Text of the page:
New York City has been photographed to death. There’s not a nook or cranny that hasn’t been Instagramed, Facebooked or Flickrd. So finding an image of the Big Apple that makes me look twice is pretty special. One that makes me stop and really spend time examining the photo, makes me wish I’d taken it. And so it is with this picture from Alfredo Mancini.
Here’s why I love it.
- On the simplest level, it’s a perfect New York City moment: a drive in a cab overlooking one of the many bridges in the five boroughs. If you’ve been in NYC for any length of time, there’s very good chance you’ve seen this view, making it a scene that millions of people around the world can relate to, understand and own.
- The use of the cab’s window as a frame: Alfredo could have zoomed in past the other passenger to compose an image of only the bridge, but the story the photo told would not have been half as interesting. The window frame draws the eye towards the bridge, as does the vignette effect the blackness inside of the cab creates.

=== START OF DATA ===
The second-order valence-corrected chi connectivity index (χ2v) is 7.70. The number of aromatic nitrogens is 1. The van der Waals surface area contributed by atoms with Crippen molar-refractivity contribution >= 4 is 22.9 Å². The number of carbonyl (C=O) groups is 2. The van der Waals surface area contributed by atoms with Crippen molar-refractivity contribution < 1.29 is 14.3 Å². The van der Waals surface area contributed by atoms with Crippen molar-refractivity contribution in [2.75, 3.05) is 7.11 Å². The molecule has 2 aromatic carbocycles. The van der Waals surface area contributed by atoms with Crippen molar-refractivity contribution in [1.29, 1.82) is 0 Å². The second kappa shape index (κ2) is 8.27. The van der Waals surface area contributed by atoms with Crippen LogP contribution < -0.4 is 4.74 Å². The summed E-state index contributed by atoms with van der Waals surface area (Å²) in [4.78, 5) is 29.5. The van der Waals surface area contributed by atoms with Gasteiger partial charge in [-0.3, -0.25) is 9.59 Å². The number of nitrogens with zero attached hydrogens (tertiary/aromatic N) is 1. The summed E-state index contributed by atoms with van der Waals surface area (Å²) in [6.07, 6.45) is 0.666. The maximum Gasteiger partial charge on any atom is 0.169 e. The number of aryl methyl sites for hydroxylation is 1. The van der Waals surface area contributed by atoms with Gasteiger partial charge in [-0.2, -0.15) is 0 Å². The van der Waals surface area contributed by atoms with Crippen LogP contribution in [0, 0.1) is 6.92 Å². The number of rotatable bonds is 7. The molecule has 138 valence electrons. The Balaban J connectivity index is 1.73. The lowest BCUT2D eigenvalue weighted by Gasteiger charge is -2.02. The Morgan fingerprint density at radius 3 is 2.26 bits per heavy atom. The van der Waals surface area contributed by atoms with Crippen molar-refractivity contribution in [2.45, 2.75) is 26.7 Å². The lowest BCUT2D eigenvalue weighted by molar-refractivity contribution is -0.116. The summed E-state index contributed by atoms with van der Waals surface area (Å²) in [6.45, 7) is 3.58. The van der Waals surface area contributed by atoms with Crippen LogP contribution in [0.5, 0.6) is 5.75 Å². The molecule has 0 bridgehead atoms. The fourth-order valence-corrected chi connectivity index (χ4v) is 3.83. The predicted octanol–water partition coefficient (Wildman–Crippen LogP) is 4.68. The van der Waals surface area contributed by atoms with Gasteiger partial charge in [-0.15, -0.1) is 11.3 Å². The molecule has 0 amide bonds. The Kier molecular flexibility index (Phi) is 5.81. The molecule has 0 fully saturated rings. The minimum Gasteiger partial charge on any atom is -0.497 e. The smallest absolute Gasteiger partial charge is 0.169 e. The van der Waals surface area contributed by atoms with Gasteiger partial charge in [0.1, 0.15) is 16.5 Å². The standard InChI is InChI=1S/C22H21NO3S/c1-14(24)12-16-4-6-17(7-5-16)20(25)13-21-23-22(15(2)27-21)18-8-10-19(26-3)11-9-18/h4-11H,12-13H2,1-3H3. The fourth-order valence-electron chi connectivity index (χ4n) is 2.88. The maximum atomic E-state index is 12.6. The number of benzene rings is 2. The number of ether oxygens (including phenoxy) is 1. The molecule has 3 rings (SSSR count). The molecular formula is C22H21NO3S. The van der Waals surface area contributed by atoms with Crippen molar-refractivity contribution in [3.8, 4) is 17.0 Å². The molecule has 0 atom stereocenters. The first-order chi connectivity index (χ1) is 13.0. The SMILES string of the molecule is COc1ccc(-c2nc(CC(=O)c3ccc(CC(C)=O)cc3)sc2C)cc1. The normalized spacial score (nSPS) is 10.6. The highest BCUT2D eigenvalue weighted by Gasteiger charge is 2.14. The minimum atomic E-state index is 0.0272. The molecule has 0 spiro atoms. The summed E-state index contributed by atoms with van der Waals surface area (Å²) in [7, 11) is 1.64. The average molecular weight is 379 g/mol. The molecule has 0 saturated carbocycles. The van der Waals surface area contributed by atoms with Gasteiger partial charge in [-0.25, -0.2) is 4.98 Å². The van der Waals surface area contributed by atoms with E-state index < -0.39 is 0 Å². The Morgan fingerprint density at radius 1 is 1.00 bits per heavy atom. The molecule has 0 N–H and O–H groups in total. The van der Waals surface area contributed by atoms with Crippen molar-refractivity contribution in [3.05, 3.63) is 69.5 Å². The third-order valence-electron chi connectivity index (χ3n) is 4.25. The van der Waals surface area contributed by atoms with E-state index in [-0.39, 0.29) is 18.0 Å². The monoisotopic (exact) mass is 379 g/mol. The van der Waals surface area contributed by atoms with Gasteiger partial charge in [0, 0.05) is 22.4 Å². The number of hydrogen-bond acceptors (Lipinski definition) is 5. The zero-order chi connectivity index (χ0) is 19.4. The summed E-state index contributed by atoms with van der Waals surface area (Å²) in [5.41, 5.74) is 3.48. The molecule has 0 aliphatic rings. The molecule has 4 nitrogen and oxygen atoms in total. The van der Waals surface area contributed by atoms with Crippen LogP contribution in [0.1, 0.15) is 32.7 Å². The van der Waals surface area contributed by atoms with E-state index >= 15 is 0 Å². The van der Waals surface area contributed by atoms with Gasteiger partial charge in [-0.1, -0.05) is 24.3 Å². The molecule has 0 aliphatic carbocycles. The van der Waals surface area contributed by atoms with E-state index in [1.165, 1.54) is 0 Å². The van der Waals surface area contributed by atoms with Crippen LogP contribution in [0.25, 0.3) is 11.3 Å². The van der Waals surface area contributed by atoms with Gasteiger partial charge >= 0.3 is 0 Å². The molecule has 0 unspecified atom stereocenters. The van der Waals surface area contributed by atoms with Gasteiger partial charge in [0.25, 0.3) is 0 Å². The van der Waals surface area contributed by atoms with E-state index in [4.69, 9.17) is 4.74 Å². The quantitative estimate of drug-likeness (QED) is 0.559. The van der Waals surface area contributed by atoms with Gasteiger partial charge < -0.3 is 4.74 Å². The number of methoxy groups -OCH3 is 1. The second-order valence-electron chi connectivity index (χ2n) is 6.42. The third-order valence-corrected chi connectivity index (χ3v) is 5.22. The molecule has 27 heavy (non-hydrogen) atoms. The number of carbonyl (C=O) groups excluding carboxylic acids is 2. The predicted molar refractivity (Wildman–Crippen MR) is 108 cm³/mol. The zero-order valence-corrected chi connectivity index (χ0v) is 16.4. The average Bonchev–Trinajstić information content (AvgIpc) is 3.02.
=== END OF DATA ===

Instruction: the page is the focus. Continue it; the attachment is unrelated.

- The profile of the other passenger imparts a humanizing element to the picture; it adds dimension and mystery. It’s more than a cold look at the inside of a taxi and beyond through the window, the silhouette anchors the image forcing the viewer to ask, “Who is that? What’s the story behind this trip?”
- I like that the reflection in the Plexiglas between the driver and the passenger is different from the view out of the window. It drew me in, motivating me to look closer and deeper at the photo and to try and figure out what it was capturing.
- It’s in black and white: Color is a wonderful thing but there’s something about the grit of black and white that I love. Monochrome pairs everything down to the essentials, leaving nothing to distract the eye but the subjects and the story.
Do you like the photo? If so, why? Please let me know in the comments below.
Categories: Photos I Wish I Had Taken